Literary Orphans

by Marc O’Connell


The anthropologists from the city came eventually. Fat men and a little woman with a recording machine. They spoke slowly to me as if I do not understand Spanish.


Do…you…know…how…to…fuck…off, I said and the little woman looked embarrassed and said that I am an old woman and shouldn’t use such words. I told her that in my language there are such words and worse. The fattest anthropologist, Dr Gonzales, squealed with delight, leant forwards and turned on the machine.


I said that I am an old woman and I do not use such words.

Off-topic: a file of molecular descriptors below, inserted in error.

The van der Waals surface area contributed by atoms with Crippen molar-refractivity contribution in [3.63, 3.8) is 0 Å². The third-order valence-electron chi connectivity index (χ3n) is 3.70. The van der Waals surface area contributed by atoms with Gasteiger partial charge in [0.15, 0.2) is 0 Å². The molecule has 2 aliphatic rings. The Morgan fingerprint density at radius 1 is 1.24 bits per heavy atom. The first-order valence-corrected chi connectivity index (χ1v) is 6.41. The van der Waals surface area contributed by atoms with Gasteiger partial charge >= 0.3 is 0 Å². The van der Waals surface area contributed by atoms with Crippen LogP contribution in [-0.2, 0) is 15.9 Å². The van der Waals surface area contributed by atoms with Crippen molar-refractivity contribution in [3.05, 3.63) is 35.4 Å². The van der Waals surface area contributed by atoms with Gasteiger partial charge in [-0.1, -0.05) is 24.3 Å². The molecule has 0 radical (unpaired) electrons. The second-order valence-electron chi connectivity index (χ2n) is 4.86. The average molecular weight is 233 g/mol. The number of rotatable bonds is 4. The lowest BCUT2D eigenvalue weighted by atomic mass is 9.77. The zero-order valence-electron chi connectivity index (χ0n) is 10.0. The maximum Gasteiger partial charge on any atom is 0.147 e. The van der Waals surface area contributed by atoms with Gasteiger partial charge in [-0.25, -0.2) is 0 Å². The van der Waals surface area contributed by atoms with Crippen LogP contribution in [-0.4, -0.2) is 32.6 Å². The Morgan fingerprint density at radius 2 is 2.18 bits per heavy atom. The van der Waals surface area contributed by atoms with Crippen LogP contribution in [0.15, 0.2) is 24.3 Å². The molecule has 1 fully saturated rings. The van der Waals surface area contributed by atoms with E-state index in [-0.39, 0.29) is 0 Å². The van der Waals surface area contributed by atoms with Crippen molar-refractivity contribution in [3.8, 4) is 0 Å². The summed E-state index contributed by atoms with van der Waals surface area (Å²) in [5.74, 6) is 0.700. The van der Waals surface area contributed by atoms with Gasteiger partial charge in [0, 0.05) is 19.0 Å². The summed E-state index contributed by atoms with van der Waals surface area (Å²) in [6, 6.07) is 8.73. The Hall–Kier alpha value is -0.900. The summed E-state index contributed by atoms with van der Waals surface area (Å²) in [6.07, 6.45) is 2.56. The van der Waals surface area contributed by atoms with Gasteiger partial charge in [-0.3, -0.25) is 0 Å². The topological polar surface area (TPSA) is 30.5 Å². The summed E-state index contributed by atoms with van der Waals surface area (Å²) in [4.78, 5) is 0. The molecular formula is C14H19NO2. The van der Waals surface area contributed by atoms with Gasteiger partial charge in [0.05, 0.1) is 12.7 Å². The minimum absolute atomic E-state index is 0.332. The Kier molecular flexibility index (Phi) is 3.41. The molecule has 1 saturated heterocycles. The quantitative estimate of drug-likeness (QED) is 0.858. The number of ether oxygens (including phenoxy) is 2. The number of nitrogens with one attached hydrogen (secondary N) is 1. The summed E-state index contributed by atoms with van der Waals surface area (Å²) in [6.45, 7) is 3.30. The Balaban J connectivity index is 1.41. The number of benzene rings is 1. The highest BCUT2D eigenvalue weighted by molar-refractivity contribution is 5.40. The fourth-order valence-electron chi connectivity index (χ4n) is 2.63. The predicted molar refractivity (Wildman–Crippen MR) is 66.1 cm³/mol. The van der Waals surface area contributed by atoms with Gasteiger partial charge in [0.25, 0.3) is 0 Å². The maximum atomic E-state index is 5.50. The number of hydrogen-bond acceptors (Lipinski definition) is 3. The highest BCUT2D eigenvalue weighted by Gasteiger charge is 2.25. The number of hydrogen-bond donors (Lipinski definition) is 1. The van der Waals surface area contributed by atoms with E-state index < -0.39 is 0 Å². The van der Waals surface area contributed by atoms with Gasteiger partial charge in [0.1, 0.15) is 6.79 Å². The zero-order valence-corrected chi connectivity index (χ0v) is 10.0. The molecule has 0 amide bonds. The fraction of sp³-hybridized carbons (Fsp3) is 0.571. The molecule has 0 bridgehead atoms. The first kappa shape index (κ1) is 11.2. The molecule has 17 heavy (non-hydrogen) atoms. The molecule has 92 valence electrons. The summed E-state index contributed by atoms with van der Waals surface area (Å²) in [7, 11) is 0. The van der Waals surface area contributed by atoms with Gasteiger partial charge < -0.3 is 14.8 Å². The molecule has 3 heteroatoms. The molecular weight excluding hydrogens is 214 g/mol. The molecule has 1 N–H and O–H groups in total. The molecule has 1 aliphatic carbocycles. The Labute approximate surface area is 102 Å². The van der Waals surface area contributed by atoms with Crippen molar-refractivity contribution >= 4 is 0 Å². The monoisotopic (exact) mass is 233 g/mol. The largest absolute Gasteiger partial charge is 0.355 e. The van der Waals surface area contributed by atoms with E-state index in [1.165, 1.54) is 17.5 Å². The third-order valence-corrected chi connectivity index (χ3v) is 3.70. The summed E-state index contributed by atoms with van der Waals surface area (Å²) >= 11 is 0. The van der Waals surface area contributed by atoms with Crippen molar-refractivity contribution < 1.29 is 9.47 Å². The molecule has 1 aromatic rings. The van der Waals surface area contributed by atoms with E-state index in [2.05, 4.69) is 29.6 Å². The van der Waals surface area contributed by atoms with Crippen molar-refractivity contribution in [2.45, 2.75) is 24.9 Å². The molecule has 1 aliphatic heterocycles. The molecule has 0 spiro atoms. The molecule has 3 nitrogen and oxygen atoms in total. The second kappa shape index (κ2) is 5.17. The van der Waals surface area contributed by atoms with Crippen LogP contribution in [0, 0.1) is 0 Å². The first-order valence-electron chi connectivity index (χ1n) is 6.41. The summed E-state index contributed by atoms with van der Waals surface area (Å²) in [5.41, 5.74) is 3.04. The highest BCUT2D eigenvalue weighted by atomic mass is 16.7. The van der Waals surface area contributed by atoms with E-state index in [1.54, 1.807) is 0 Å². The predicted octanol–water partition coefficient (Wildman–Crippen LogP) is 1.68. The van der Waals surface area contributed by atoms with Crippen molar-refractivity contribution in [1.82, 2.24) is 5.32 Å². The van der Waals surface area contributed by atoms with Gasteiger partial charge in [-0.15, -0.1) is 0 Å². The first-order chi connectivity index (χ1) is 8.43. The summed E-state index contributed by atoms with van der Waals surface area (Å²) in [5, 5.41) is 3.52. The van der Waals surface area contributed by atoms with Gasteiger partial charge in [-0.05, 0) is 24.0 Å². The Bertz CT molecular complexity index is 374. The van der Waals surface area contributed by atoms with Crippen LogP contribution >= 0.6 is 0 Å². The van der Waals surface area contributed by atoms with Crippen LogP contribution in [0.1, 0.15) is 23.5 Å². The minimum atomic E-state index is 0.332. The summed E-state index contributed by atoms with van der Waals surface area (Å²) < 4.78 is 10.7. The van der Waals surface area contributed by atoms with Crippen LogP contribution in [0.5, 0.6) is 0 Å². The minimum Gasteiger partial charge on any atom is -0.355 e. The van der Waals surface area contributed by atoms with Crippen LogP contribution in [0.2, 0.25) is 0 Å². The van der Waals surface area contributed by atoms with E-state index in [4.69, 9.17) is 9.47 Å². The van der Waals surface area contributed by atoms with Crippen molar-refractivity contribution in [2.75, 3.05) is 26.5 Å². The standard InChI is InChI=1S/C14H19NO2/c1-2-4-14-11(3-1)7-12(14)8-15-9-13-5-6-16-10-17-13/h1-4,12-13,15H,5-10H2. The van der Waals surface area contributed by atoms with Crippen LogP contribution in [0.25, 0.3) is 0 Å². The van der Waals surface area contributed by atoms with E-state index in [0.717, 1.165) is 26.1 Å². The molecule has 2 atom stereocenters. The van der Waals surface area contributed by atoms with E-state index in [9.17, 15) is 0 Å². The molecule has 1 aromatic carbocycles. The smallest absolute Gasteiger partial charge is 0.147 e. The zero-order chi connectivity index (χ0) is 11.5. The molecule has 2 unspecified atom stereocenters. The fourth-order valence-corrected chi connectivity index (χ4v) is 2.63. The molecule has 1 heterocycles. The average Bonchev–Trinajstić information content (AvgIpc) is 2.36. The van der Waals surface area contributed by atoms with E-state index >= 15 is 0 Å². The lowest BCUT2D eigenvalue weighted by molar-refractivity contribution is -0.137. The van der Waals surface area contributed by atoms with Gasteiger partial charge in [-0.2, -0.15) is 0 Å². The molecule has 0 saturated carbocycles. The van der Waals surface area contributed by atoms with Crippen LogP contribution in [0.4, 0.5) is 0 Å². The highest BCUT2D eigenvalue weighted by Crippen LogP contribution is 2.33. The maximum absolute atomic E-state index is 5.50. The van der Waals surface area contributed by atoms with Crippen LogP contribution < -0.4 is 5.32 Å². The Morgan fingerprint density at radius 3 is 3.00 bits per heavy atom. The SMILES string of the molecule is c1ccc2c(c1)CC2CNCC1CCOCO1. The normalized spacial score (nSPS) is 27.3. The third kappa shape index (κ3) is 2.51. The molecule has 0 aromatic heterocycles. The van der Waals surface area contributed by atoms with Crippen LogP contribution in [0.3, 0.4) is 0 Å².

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Eventually I sang them a song that I remembered my mother singing to me when I was a child. After so long we still had no word for a horse. It described a giant dog with one of the old gods on his back and a small boy who tricked them by throwing a gold ring into a lake. The god set his dog to the waters and had it drink thinking it could lap up all the expanse. But a great river flowed into the lake so there they are still; the giant dog drinking and the god astride his back with his eyes forever fixed on the gleaming ring under the black waters of the lake.

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Marc O’Connell is an Irish author, he is the co-editor and co-founder of The Penny Dreadful Magazine ( and has only recently begun to write short, short fiction.

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–Art by Navid Sanati